The Dharma Bums: Penguin Modern Classics Audible Audiobook – Unabridged
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Audible Audiobook, Unabridged
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Jack Kerouac's classic novel about friendship, the search for meaning and the allure of nature.
A witty, moving philosophical novel, Jack Kerouac's The Dharma Bums is a journey of self-discovery through the lens of Zen Buddhist thought. This Penguin Modern Classics edition includes an introduction by Ann Douglas.
Following the explosive energy of On the Road, the book that put the Beat Genration on the literary map - and Jack Kerouac on the best-seller list - comes The Dharma Bums, in which Kerouac charts the spiritual quest of a group of friends in search of Dharma, or truth. Ray Smith and his friend, Japhy, along with Morley the yodeller, head off into the high Sierras to seek the lesson of solitude and experience the Zen way of life. But in wildly Bohemian San Francisco, with its poetry jam sessions, marathon drinking bouts and experiments in 'yabyum', they find the ascetic route distinctly hard to follow.
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|Listening Length||7 hours and 16 minutes|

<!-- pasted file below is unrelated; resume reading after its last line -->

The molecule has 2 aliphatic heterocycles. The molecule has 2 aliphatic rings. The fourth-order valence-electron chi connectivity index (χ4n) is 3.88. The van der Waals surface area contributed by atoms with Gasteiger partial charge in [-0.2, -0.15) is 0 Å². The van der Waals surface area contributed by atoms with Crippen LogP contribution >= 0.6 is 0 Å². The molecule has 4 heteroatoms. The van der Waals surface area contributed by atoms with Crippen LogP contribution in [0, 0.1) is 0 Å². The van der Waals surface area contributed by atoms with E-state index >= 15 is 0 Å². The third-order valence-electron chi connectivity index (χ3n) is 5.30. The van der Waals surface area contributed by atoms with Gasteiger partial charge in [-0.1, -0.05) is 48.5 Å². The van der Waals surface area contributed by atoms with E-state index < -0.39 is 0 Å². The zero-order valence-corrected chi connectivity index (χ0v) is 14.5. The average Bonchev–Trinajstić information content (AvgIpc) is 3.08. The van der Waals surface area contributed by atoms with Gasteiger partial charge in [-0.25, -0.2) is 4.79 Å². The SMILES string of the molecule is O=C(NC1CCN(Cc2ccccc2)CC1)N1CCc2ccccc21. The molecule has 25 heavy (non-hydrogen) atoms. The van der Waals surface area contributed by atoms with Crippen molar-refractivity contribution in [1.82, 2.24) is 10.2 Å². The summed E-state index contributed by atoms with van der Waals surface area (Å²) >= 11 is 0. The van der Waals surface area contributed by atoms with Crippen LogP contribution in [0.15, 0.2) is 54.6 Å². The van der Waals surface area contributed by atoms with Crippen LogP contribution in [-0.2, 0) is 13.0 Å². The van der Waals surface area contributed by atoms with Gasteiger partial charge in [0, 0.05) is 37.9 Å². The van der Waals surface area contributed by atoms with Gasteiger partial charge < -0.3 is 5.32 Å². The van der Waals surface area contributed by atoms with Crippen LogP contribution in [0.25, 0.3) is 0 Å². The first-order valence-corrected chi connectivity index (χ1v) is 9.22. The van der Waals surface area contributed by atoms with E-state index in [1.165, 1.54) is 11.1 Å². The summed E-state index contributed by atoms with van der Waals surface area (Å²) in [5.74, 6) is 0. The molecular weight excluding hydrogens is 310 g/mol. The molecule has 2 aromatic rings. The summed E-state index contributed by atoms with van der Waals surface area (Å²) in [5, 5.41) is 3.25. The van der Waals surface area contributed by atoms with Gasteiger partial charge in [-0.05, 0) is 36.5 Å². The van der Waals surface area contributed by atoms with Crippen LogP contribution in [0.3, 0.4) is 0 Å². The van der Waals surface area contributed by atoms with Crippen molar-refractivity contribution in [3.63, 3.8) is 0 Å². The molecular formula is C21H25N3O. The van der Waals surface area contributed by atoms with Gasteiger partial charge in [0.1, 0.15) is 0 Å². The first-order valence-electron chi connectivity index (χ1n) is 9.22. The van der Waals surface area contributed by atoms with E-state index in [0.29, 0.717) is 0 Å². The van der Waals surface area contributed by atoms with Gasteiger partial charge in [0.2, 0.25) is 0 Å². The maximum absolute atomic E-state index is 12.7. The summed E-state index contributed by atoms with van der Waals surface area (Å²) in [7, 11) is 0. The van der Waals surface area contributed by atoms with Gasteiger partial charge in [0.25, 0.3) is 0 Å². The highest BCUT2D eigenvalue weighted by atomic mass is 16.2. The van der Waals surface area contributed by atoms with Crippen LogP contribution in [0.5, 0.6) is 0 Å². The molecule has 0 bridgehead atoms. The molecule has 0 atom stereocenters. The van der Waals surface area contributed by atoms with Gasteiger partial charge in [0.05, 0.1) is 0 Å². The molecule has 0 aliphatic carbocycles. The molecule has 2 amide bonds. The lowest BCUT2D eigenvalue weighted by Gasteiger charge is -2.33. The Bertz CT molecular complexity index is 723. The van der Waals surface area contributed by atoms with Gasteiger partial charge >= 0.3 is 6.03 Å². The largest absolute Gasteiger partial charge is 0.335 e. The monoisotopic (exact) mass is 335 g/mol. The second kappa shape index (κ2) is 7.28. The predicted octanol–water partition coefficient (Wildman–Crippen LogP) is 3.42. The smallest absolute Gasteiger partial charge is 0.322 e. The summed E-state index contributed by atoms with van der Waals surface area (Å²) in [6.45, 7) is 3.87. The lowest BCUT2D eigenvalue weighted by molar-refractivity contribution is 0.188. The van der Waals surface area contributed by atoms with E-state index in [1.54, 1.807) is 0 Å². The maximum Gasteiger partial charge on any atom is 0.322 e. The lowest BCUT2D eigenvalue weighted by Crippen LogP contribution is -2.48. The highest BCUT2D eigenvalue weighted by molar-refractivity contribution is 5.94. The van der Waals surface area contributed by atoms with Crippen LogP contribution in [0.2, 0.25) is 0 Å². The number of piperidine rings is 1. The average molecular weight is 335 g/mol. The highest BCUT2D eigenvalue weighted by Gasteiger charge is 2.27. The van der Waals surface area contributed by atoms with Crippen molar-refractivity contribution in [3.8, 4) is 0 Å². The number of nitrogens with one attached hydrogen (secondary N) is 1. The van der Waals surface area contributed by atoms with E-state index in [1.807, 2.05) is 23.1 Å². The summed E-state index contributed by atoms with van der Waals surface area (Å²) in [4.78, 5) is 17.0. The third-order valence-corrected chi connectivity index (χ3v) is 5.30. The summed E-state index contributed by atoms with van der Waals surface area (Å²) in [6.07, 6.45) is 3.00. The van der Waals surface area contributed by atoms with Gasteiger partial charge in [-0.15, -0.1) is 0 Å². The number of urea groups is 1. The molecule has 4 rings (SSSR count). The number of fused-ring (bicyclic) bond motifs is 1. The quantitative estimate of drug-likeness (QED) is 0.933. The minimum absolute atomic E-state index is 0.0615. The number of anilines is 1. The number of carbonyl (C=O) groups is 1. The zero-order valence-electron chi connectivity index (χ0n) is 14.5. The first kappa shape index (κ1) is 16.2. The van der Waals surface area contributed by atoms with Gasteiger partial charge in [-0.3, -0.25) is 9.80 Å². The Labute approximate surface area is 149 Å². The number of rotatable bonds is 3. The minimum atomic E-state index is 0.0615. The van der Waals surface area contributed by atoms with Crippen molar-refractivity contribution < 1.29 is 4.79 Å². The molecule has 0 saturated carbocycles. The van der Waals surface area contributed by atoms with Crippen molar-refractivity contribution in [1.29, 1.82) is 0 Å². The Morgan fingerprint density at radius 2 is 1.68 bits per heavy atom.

|Author||Jack Kerouac, Ann Douglas|
|Audible.com.au Release Date||20 May 2021|
|Best Sellers Rank|| 18,311 in Audible Books & Originals (See Top 100 in Audible Books & Originals) |
181 in Coming of Age Fiction (Audible Books & Originals)
551 in Classic Literature
741 in Literary Fiction (Audible Books & Originals)
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Top reviews from other countries
"The Dharma Bums" is a naked disquisition on all those cool existential questions. Quite Buddhist, of course, in its flavour, and not without moments of profundity. It seems to divide opinion though. Perhaps it's a bit naive, self-indulgent - pretentious in places. A sort of youthful exuberance pervades; something of the excitable teenager at times. (Though Ray is in his early thirties.) And sticklers will quibble, of course, over the veracity and accuracy of the Buddhist theory and experience...
Still, there's a genuine, urgent, poetic imperative going on - a real lust for life and self-exploration that comes from the heart. It's hard to fault the source of this outpouring, however occasionally misjudged the results. Quite often though, whilst forming these snooty opinions, a line will trip you over with its acuity.
"Standing on my head before bedtime on that rock roof of the moonlight I could indeed see that the earth was truly upside-down and a man a weird vain beetle full of strange ideas walking around upside-down and boasting."
That said, one small flaw is that the (hyperlinked) table of contents is a plain 1, 2,3, 4 list of chapters. Adding the first line of each chapter would have helped navigate what is, by definition, a rambling and stream-of-consciousness novel.
You can't go wrong with great writers and the benefit of hindsight, so we buy these editions (if we're honest) for how good they look on our bookshelf (real or virtual.) And with cover designs, Penguin's still getting it right after 50 years. A good edition of a classic.